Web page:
May be obsolete to state here, but better sure that sorry. Have you investigated whether a weight rolling up the ramp will be clean of touching the wheel, pushing or being pushed (wide cut-out) to allow it to reach a good heght before the wheel catches up with it? Using the weight to push the wheel up early in the "up" phase seems a waste of inertia. I suppose there will be an ideal slot shape which will have the wheel gently building up the push after 9 o'clock. Starting-stopping the weight may cancel out from an inertia standpoint, but it does add to stress, friction and noise.
« Last Edit: May 06, 2009, 12:42:26 PM by Cloxxki »

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Re: Sjack Abeling Gravity Wheel and the Worlds first Weight Power Plant
« Reply #1262 on: May 06, 2009, 09:01:37 AM »
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Offline mondrasek

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Re: Sjack Abeling Gravity Wheel and the Worlds first Weight Power Plant
« Reply #1263 on: May 06, 2009, 03:40:26 PM »
See, the question is why this iterative "resonance" is favorable at only one particular disposition of the same elements and all the rest the same? As for the turning of the balls when they shouldn't, it's also observed with 0.0001m integration error.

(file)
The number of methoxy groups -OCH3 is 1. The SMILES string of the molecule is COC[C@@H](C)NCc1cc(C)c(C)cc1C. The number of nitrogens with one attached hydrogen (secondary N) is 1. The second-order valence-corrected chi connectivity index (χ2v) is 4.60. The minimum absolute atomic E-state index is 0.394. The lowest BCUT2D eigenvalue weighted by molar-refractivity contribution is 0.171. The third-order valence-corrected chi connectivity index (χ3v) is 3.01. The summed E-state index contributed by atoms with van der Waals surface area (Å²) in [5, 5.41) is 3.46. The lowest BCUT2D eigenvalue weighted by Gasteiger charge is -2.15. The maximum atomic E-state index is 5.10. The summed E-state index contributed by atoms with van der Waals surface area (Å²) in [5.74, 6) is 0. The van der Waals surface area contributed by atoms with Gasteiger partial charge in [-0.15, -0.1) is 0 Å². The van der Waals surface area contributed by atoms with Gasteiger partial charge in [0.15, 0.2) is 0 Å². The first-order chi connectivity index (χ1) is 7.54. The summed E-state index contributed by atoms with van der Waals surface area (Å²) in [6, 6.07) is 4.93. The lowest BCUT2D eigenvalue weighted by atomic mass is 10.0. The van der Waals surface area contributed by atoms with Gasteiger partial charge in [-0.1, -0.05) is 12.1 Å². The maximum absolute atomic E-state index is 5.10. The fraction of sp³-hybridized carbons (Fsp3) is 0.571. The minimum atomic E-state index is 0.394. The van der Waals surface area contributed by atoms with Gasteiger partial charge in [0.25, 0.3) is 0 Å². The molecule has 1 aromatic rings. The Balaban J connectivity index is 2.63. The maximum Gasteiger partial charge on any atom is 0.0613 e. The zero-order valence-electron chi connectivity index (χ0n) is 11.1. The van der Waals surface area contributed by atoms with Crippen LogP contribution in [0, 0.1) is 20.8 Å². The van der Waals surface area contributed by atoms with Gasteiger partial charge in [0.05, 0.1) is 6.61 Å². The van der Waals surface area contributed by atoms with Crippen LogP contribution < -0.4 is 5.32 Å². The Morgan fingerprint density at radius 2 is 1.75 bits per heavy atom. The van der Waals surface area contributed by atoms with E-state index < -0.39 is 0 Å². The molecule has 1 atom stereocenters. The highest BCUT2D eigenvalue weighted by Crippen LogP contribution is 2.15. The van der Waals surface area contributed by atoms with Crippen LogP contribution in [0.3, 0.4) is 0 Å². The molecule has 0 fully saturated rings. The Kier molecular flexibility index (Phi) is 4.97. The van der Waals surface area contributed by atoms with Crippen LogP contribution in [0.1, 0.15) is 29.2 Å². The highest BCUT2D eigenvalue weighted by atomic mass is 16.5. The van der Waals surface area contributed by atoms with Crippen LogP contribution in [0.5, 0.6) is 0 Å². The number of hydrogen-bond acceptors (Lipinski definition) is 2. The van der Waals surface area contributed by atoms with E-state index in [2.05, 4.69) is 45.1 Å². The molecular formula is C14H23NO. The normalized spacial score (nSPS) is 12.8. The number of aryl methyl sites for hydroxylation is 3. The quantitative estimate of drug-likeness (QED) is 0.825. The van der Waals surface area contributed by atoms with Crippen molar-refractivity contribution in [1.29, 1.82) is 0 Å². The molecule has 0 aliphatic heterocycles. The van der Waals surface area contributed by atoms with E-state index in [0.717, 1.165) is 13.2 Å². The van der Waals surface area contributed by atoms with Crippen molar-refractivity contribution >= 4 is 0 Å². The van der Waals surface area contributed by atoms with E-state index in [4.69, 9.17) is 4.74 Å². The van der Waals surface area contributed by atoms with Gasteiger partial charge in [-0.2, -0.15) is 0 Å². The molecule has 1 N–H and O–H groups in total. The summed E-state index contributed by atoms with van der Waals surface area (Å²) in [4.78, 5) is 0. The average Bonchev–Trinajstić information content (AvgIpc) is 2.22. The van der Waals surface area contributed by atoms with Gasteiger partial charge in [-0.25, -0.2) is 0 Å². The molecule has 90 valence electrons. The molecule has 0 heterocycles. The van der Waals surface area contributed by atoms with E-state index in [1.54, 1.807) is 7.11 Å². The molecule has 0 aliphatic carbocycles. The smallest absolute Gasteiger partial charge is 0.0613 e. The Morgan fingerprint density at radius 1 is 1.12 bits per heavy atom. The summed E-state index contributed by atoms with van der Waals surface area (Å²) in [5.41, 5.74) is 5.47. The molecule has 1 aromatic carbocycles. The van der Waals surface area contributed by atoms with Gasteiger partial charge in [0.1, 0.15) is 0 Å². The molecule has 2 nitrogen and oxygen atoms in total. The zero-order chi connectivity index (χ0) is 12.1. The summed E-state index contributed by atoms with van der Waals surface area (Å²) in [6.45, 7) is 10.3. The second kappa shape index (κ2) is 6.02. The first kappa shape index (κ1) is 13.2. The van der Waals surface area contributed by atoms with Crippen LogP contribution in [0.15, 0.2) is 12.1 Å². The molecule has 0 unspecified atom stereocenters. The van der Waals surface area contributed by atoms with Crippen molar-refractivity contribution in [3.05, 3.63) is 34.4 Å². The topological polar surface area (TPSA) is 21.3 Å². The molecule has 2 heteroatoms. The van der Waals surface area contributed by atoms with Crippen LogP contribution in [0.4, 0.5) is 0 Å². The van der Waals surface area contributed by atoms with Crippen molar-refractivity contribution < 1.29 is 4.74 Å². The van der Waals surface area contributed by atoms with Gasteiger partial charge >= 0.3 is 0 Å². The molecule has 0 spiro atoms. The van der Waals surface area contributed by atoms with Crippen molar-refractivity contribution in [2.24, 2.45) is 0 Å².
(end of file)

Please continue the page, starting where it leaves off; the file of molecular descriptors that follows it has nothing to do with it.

The turning balls are a clear sign that the wheel is experiencing some unresolvable computational error.  In this case, I don't think you can get away from it by reducing the time step, only minimize it somewhat.  It is due to the nature of the design.  Likely the sim is calculating the change in position of the wheel due to the influence of one ball.  That change in position of the wheel causes collisions with all the other balls.  As the sim continues with the calculations for the second ball, these same issues arise with the other seven again.  This is repeated 8 times in this model.  And as balls in certain specific portions of rotation rotate violently compared to others, it appears that the particular angles of the slots and guides, as well as possibly the distance of the ball from the main wheel axis, create worse conditions than other locations.  But the movement is still obviously an iterative "resonance" and not some new force.  Moving the guides a bit to one side does not stop the balls from spinning.  It may stop the wheel from rotating, but this only means the errors are canceling this time and not creating a net torque on the wheel.  Nothing more.  And it definitely does not mean this sim is showing any tendency toward providing power.